However, cognitive behavioural therapy is more of a conscious process, where a person needs to work hard to break unhealthy patterns created over years and years of “being alive”. This is done by challenging unbalanced beliefs and attitudes. CBT focuses a lot on changing perspectives of the client and teaching coping skills. So basically, it is a conscious process that is considered hard work for the client, unlike neurofeedback, where we target the brain directly through a language that it understands, at an unconscious level.
Of course, no one can claim that one approach is better or more efficient than the other. By the end of the day, it is not a competition between approaches. It is in fact most beneficial for the client to receive some type of counselling simultaneously with neurotherapy, because the best results have been proven achievable while working at both a conscious and an unconscious level, where you teach the brain healthy activity patterns, then teach the person healthy thought processes.
Let us talk about neurofeedback-side-effects, can specific frequencies produce harsher neurofeedback side effects than others?
Neurofeedback can produce both positive and negative effects (e.g., negative such as increased anxiety, vivid dreams). Sometimes it gets worse before it gets better. Both the positive and the negative effects say something about the direction of the treatment, and this is why it is important for the client to inform their therapists of any observed changes, so the therapist can modify the treatment approach accordingly.
Now we cannot say that certain frequencies produce more prominent side effects than others. We have to think of the brain as a dynamic system, where changes in one frequency in one location reflect on other frequencies and locations. There are no good or bad frequencies, all frequencies are present in different ratios at different locations to serve certain functional purposes. What matters is having the balance that allows this complex dynamic system to function as designed. And if an imbalance occurs, neurofeedback is used to re-establish equilibrium.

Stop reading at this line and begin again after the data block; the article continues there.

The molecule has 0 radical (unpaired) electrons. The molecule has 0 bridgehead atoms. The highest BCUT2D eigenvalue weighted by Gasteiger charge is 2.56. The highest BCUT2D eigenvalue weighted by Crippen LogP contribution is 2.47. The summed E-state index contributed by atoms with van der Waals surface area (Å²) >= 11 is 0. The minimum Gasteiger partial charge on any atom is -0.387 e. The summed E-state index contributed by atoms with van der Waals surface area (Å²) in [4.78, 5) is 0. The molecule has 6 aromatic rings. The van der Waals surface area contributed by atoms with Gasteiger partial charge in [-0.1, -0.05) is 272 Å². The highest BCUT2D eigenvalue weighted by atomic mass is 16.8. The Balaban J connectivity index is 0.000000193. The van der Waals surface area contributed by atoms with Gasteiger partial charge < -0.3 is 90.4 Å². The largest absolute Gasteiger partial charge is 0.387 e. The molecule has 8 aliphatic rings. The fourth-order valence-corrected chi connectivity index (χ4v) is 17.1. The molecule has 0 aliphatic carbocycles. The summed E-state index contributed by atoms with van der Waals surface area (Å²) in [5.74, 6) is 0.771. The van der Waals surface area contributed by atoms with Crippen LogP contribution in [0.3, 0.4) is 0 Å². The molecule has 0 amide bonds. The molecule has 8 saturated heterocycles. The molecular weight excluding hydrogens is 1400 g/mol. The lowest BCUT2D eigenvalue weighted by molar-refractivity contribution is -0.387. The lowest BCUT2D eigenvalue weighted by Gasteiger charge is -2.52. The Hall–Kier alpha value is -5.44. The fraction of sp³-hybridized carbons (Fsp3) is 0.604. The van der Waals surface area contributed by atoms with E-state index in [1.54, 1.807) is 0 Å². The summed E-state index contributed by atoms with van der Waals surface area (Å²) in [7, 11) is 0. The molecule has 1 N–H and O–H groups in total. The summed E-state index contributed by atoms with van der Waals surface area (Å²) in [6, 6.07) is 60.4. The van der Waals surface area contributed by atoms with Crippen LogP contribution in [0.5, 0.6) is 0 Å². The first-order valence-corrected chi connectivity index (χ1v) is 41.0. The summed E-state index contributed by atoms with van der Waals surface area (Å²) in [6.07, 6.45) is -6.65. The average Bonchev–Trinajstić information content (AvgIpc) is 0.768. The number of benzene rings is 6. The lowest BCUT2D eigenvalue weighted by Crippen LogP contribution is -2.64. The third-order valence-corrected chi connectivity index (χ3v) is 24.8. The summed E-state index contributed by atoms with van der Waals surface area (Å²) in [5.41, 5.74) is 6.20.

How do you envision the future of neurotherapy and its potential applications?
I believe that neurofeedback will become more “mainstream” with time, which would mean, hopefully, less dependence on medications.
If used properly as needed, neurotherapy could mean better achieving school-students, better professionals, less people engaging in criminal behaviours, and most-importantly, better humans!
What are your other interests besides Neurotherapy- reading, painting, gardening, skiing maybe?
I have a typical introverted personality and my hobbies are driven accordingly. I am a self-proclaimed book-worm, I love car drives and outdoor activities. I am at my very best mental-health states with more animals around, and less people.
Oh, and I love coffee; is this considered a hobby?
Someone comes up to you and says, “I want to be just like you. I want to be a Neurotherapist”. What advice would you give?
The best advice I could give to anyone going into the field of neurotherapy is:
Do not rush things; take your time to read, and take your time to practice. Keep all of your senses directed towards new learning opportunities. The learning journey is very long, so be patient. Find a good mentor and do not be shy to ask questions.
And most important of all, remember that the brain is the most complicated structure on the face of this Earth, so steer clear from attempts to “dumbing-down” neuroscience, and instead, embrace its complexity by being open to rough learning-experiences.
What is your favourite movie quote?
“Doubt is useful, it keeps faith a living thing. After all, you cannot know the strength of your faith until it is tested.”- Life of Pi.
If you were a superhero what would your powers be?
Understanding and remembering all important information in all the important books I read!
Your favourite scientific innovation of the 21st century?
While I am tempted to say it is the GPS navigation system considering my below average topographical orientation. However, I have to say that my very favourite innovation of the 21st century is the Human Genome Project!
What will your TED Talk be 10 years from now?
It would shed light on life from a new perspective combining neuroscience, philosophy and religion all at once.
What books should I add in my to-read list in 2023?
In case you have not read the following books already, I strongly advise you to do so:
- A Symphony in the Brain: The Evolution of the New Brain Wave Biofeedback- by Jim Robbins
- Soft-Wired: How the New Science of Brain Plasticity Can Change Your Life- by Dr. Michael Merzenich
- Candide- by Voltaire
- The Art of War- by Sun Tzu
Wow! I have added the books in my ‘to-read list’. Thank you Wa’d, it has been a real pleasure! Your work is truly an inspiration. We look forward to visit you again and see more of your innovative research. Till then, we wish you all the very best for your future endeavor.